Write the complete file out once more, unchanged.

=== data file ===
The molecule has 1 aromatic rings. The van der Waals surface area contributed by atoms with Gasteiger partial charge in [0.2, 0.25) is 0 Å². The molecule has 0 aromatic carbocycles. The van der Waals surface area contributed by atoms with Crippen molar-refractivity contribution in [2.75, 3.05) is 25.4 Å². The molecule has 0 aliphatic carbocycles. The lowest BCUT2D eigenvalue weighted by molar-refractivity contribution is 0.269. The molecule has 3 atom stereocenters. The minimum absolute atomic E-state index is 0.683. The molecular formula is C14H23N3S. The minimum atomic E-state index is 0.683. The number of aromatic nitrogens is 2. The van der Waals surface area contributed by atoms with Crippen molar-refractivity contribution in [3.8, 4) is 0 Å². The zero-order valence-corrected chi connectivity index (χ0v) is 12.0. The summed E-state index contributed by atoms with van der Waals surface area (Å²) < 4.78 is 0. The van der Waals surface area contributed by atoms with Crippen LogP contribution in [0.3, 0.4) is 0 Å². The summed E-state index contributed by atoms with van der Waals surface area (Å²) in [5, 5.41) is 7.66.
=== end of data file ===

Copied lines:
The molecule has 1 aromatic rings. The van der Waals surface area contributed by atoms with Gasteiger partial charge in [0.2, 0.25) is 0 Å². The molecule has 0 aromatic carbocycles. The van der Waals surface area contributed by atoms with Crippen molar-refractivity contribution in [2.75, 3.05) is 25.4 Å². The molecule has 0 aliphatic carbocycles. The lowest BCUT2D eigenvalue weighted by molar-refractivity contribution is 0.269. The molecule has 3 atom stereocenters. The minimum absolute atomic E-state index is 0.683. The molecular formula is C14H23N3S. The minimum atomic E-state index is 0.683. The number of aromatic nitrogens is 2. The van der Waals surface area contributed by atoms with Crippen molar-refractivity contribution in [3.8, 4) is 0 Å². The zero-order valence-corrected chi connectivity index (χ0v) is 12.0. The summed E-state index contributed by atoms with van der Waals surface area (Å²) < 4.78 is 0. The van der Waals surface area contributed by atoms with Crippen LogP contribution in [0.3, 0.4) is 0 Å². The summed E-state index contributed by atoms with van der Waals surface area (Å²) in [5, 5.41) is 7.66.